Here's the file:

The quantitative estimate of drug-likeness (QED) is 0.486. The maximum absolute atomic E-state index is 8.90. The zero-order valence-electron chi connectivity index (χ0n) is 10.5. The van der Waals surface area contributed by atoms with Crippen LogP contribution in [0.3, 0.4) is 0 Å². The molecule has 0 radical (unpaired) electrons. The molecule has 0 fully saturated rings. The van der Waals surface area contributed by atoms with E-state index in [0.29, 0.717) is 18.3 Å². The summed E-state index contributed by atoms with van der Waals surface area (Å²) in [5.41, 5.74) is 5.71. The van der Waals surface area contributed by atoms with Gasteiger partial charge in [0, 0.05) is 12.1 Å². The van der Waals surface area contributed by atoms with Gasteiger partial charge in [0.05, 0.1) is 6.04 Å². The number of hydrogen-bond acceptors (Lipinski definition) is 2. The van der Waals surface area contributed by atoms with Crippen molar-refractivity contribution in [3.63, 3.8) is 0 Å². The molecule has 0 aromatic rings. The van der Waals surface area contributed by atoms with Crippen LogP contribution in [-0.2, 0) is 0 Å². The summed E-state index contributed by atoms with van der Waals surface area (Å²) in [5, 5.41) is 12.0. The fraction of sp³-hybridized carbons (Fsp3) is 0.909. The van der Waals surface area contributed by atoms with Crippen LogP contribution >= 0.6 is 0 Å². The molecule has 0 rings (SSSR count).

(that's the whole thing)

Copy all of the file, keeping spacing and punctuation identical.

The quantitative estimate of drug-likeness (QED) is 0.486. The maximum absolute atomic E-state index is 8.90. The zero-order valence-electron chi connectivity index (χ0n) is 10.5. The van der Waals surface area contributed by atoms with Crippen LogP contribution in [0.3, 0.4) is 0 Å². The molecule has 0 radical (unpaired) electrons. The molecule has 0 fully saturated rings. The van der Waals surface area contributed by atoms with E-state index in [0.29, 0.717) is 18.3 Å². The summed E-state index contributed by atoms with van der Waals surface area (Å²) in [5.41, 5.74) is 5.71. The van der Waals surface area contributed by atoms with Gasteiger partial charge in [0, 0.05) is 12.1 Å². The van der Waals surface area contributed by atoms with Gasteiger partial charge in [0.05, 0.1) is 6.04 Å². The number of hydrogen-bond acceptors (Lipinski definition) is 2. The van der Waals surface area contributed by atoms with Crippen molar-refractivity contribution in [3.63, 3.8) is 0 Å². The molecule has 0 aromatic rings. The van der Waals surface area contributed by atoms with Crippen LogP contribution in [-0.2, 0) is 0 Å². The summed E-state index contributed by atoms with van der Waals surface area (Å²) in [5, 5.41) is 12.0. The fraction of sp³-hybridized carbons (Fsp3) is 0.909. The van der Waals surface area contributed by atoms with Crippen LogP contribution >= 0.6 is 0 Å². The molecule has 0 rings (SSSR count).